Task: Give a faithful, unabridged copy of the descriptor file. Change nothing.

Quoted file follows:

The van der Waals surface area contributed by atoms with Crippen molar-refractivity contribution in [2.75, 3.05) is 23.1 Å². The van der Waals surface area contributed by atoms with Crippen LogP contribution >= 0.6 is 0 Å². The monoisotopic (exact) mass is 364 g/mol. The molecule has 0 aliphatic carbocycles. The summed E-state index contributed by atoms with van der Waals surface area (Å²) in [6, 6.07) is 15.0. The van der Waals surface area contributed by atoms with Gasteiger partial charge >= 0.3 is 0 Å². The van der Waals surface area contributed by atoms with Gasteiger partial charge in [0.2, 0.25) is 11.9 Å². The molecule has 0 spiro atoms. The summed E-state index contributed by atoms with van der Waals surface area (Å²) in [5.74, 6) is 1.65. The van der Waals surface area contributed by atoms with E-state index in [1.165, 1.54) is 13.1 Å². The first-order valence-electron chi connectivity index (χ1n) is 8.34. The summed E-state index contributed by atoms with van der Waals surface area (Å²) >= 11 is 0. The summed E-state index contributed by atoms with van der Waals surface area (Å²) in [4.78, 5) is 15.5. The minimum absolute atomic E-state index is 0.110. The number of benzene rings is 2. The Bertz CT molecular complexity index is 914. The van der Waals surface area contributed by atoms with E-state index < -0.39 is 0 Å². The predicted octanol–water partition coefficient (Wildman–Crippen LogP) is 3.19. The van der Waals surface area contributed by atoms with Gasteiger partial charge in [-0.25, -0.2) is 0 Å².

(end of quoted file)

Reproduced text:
The van der Waals surface area contributed by atoms with Crippen molar-refractivity contribution in [2.75, 3.05) is 23.1 Å². The van der Waals surface area contributed by atoms with Crippen LogP contribution >= 0.6 is 0 Å². The monoisotopic (exact) mass is 364 g/mol. The molecule has 0 aliphatic carbocycles. The summed E-state index contributed by atoms with van der Waals surface area (Å²) in [6, 6.07) is 15.0. The van der Waals surface area contributed by atoms with Gasteiger partial charge >= 0.3 is 0 Å². The van der Waals surface area contributed by atoms with Gasteiger partial charge in [0.2, 0.25) is 11.9 Å². The molecule has 0 spiro atoms. The summed E-state index contributed by atoms with van der Waals surface area (Å²) in [5.74, 6) is 1.65. The van der Waals surface area contributed by atoms with E-state index in [1.165, 1.54) is 13.1 Å². The first-order valence-electron chi connectivity index (χ1n) is 8.34. The summed E-state index contributed by atoms with van der Waals surface area (Å²) >= 11 is 0. The summed E-state index contributed by atoms with van der Waals surface area (Å²) in [4.78, 5) is 15.5. The minimum absolute atomic E-state index is 0.110. The number of benzene rings is 2. The Bertz CT molecular complexity index is 914. The van der Waals surface area contributed by atoms with E-state index < -0.39 is 0 Å². The predicted octanol–water partition coefficient (Wildman–Crippen LogP) is 3.19. The van der Waals surface area contributed by atoms with Gasteiger partial charge in [-0.25, -0.2) is 0 Å².